MADELEINE BRAND, host:
This is DAY TO DAY. I'm Madeleine Brand.
Nine Roman Catholic women defied the church and became priests this week during a ceremony on a boat in the St. Lawrence River. The Vatican says that's a violation of canon law, and even participating in the ceremony could jeopardize the women's standing in the church. Gregory Warner of North Country Public Radio reports.
(Soundbite of people talking)
Unidentified Woman: Please, have your ...(unintelligible) with you.
GREGORY WARNER reporting:
In a hotel lobby, Regina Nicolosi adjusts her white robe and tie-dye silk sash. She's 63, a chaplain in a nursing home in Red Wing, Minnesota. She's wanted to be a priest since she was six. Three years ago Nicolosi heard that seven women had been ordained on a boat on the Danube River. The so-called Danube Seven were promptly excommunicated. Nicolosi didn't care. She started training with the organization known as Roman Catholic Women Priests(ph).
Ms. REGINA NICOLOSI (Roman Catholic Priest): I finally found a place to answer my call and not leave the Catholic Church.
WARNER: Some would say that you are leaving the Catholic Church.
Ms. NICOLOSI: Yes, I think some of the bishops in the messages we get from the Vatican are that we are excommunicating ourselves, and I just want to answer I don't ever remember doing that.
(Soundbite of a group of people)
Unidentified Woman #2: Well, I saw her yesterday but I haven't seen her...
WARNER: The eight Americans and a Canadian walk single file to the river. They're led by three women in tie-dye red silk robes. These are the bishops, two of them ordained in a secret ceremony two years ago. Patricia Fresen is one of the group's founders.
Ms. PATRICIA FRESEN (Roman Catholic Women Priests): They were ordained bishops by some male bishops in good standing with Rome and who certainly are not excommunicated. But that was very, very secret.
WARNER: The Vatican calls all these ordinations illegal and an affront to the dignity of women. Fresen hopes it's just a matter of time. A former Benedictine nun, she runs a program for aspiring women clergy.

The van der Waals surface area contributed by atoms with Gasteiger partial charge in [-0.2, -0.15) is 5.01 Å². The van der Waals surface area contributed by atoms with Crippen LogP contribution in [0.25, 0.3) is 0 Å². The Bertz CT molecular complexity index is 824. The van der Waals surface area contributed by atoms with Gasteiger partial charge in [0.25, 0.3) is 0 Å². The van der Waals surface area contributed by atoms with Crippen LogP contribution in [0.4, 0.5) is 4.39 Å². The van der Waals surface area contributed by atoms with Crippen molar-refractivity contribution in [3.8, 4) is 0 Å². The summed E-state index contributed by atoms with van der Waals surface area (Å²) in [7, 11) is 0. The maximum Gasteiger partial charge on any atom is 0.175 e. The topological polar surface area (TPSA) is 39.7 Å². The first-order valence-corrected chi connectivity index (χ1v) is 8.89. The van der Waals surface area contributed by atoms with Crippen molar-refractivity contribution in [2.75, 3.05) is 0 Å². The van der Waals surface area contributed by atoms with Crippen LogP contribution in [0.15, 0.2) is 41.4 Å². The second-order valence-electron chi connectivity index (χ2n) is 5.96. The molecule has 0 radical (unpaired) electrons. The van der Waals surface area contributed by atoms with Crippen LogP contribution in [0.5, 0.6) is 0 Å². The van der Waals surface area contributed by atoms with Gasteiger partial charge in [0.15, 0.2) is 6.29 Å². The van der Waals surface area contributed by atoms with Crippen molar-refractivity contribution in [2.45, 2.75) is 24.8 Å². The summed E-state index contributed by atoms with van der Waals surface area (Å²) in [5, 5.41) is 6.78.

Ms. FRESEN: There are some women in our program who are parish administrator of two parishes and they run everything. They bring in a priest to say Mass and do a baptism here and that there, but they actually run the whole parish. So there is a changing role of women. But this last part of actually ordaining us, they simply back off. And so we are pushing it.
(Soundbite of ceremony in progress)
WARNER: The boat leaves port from Gananoque, Ontario. The boat is symbolic of early Christian imagery. Also, they couldn't find a church to host them. The liturgy is alternative. A woman from the Algonquian nation sings the opening hymn. There's a lot of crowd participation.
(Soundbite of ceremony in progress)
Unidentified Woman #3: We invite the candidates for the deaconate ordination to come before the bishop.
WARNER: The ceremony is halting and giddy, like a wedding with homemade vows.
(Soundbite of ceremony)
Unidentified Woman #4: Here I am and I am ready.
WARNER: The women kneel on pillows and the bishops lay their hands on their foreheads. Then members of the audience come up. They also touch their heads. There are more prayers and songs and the women are declared.
(Soundbite of applause and cheers)
WARNER: Michele Conery from British Columbia is one of the new priests. She looks drained, hurriedly eating the rest of the bread in her Eucharist bowl.
Ms. MICHELE CONERY (New Roman Catholic Priest): People can say it's pie in the sky or they're nuts or they're just feminists. I've met a lot of other people responding in their hearts to this.
WARNER: Conery says right now they're like street workers, priests without a parish, their ministries on the fringes. But she hopes the Catholic mainstream will someday soon come to them. For NPR News, this is Gregory Warner in northern New York.
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